Why Tearing Down Dams Could Help Save Endangered Killer Whales

2017-09-27T08:41:44+00:00 September 27, 2017|
Chinook salmon at the Hiram M. Chittenden locks at Salmon Bay in Seattle. Some of these fish will likely become orca food. (Credit: Josh Larios/Flickr)

(Click to enlarge) Chinook salmon at the Hiram M. Chittenden locks at Salmon Bay in Seattle. Some of these fish will likely become orca food. (Credit: Josh Larios/Flickr)

Dams, pollution and development have taken a toll on salmon populations in Washington State. Now researchers find that the lack of fish is causing pregnant orcas to miscarry, further imperiling the endangered killer whales.

(From NewsDeeply/ by Hanna Brooks Olsen) —  Writing in 1916, conservationist John Muir noted that “there is not a ‘fragment’ in all nature, for every relative fragment of one thing is a full harmonious unit in itself.” A century later, in the Pacific Northwest, land managers, tribal leaders, environmental stewards, lawmakers and business interests are locked in a fight over which harmonious units and relative fragments can be rearranged to satisfy all parties.

But while they grapple over the details of regulations and policy changes, and the various perceived and demonstrated economic effects any such legislation may have, whales continue to miscarry at an unprecedented rate.

In the salty waters off the coast of Seattle, the region’s orca population is spontaneously miscarrying the majority of its pregnancies, according to a recent study by researchers at the University of Washington, published in PLoS One. By studying the feces of orcas through the use of detection dogs, the researchers tracked the whales’ hormones over time. Their findings were stark: 69 percent of all detectable orca pregnancies ended with miscarriage; 33 percent of those pregnancies failed in the late stages of gestation or immediate postpartum.

While the temperature of the ocean, boating and commercial shipping are often looked to as identifiable reasons for orca stress, one of the most important places to look for answers may actually be on land, where the human footprint has choked off the primary food source of the Southern Resident killer whale population – the Chinook salmon.

The Center for Whale Research, which has been surveying Puget Sound killer whales for decades, reports that Chinook make up about 80 percent of the average orca’s diet; each whale must consume between 18 and 25 salmon per day just to retain its energy levels. To feed the entire population of Southern Resident killer whales, the Puget Sound and surrounding waterways must provide at least 1,500 salmon per day.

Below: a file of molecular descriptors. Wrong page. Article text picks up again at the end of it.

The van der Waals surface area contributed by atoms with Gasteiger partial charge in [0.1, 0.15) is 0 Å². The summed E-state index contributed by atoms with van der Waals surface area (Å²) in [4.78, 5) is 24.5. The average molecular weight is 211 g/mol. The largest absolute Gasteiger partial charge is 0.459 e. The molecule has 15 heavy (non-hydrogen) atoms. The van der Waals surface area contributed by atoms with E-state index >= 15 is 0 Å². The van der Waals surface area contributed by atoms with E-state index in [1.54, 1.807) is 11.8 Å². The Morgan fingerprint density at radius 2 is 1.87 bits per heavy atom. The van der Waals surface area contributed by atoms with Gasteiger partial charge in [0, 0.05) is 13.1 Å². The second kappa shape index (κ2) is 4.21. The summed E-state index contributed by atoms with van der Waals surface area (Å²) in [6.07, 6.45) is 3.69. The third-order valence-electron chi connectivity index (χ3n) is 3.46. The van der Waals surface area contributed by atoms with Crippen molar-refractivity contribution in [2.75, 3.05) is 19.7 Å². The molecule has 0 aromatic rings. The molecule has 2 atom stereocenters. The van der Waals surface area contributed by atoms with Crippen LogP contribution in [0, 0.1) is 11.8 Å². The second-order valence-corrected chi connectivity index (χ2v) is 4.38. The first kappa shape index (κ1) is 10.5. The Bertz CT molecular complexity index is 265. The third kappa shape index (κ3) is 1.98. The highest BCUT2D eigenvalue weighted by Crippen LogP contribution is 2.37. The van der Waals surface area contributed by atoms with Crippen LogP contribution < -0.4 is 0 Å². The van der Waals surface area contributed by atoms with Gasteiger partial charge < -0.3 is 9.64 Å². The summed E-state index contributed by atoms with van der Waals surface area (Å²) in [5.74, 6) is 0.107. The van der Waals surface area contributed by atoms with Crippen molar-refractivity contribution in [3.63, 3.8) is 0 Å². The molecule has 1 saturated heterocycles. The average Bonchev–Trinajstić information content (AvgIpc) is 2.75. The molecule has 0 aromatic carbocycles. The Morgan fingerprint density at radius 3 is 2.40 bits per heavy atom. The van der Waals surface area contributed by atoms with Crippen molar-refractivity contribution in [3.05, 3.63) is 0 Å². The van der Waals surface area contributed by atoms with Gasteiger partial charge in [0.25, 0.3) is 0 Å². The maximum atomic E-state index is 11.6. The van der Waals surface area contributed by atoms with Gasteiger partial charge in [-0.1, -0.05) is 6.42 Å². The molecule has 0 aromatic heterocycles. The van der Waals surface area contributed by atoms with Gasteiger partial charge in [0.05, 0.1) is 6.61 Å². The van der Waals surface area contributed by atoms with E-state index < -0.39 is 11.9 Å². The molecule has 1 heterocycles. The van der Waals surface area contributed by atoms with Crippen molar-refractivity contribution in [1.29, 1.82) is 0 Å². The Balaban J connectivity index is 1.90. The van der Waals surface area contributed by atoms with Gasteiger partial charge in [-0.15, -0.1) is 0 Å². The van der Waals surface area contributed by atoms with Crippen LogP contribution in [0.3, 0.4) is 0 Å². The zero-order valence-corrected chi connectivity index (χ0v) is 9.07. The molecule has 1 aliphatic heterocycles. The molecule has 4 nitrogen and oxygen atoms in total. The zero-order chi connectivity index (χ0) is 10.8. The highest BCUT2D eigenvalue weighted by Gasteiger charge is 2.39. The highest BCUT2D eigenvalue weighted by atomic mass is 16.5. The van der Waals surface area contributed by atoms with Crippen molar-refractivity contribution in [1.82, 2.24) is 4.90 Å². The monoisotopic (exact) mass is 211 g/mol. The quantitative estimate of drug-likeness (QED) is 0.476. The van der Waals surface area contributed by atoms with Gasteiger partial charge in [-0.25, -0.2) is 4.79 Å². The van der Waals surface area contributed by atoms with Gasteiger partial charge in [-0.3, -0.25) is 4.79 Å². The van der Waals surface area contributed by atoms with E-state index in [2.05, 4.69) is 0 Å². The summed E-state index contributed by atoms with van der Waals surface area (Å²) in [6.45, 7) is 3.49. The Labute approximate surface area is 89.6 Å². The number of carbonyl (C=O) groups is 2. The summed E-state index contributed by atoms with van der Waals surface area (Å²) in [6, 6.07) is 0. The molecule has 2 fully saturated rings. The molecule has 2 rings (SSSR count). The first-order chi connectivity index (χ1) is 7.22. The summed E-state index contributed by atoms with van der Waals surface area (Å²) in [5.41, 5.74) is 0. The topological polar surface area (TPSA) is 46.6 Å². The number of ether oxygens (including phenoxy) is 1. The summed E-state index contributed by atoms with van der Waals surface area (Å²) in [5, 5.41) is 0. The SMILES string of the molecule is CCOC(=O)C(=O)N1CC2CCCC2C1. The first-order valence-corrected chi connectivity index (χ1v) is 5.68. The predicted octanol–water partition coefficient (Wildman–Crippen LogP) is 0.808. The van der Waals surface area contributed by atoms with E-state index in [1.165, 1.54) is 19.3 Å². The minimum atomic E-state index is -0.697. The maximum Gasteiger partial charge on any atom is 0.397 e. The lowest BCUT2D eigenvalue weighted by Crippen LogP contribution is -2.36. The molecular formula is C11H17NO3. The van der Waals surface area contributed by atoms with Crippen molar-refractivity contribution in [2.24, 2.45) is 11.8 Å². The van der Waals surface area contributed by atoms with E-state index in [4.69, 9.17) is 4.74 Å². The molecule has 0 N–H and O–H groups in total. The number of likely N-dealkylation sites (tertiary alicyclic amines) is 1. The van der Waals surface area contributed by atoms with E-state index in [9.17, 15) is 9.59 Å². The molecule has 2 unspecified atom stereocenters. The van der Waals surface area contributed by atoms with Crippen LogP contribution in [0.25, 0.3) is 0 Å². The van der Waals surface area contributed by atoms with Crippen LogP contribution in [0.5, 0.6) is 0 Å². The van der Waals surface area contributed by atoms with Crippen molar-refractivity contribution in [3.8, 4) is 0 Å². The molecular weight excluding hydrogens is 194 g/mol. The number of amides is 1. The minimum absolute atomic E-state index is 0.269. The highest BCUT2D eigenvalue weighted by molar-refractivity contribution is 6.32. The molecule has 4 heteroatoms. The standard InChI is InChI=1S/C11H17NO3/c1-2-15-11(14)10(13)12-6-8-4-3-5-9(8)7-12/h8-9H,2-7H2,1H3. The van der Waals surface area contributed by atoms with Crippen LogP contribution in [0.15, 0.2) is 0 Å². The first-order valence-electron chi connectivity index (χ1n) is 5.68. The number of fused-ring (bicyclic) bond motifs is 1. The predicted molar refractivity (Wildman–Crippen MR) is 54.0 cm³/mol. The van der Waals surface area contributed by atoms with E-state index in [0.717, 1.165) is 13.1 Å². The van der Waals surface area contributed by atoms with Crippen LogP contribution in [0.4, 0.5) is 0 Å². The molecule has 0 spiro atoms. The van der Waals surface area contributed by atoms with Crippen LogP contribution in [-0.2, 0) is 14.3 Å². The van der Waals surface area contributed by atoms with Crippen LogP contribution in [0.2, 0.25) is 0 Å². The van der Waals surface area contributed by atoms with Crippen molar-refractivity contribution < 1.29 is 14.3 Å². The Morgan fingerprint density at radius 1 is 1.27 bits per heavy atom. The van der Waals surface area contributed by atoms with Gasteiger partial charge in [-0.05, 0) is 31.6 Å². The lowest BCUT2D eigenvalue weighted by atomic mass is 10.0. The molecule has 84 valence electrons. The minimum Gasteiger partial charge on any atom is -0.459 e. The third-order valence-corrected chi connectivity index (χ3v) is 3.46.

But since the Pacific Salmon Commission began tracking salmon in 1984, it has noted a 60 percent reduction in the population of Chinook. The commission estimated that under half a million were left in the Salish Sea in 2010 – less than a year’s supply of fish for the orca.

While researchers have known for years that the reduction in supply has a direct effect on the area’s killer whale population, the University of Washington study sheds light on a new, previously underdiagnosed problem: It appears that lower numbers of salmon put undue burden on pregnant whales, who need even more of the high-fat, high-protein fish to feed both themselves and their growing babies.

“Low availability of Chinook salmon appears to be an important stressor among these fish-eating whales as well as a significant cause of late pregnancy failure, including unobserved perinatal loss,” the University of Washington researchers note.

Researchers have already noted a decline in orca population – a survey in 2012 found that the Puget Sound pods had posted some of their lowest numbers since the 1970s. Still, the high incidence of miscarriage came as a surprise, largely because…

Read the full article here: https://www.newsdeeply.com/oceans/articles/2017/09/25/why-tearing-down-dams-could-help-save-endangered-killer-whales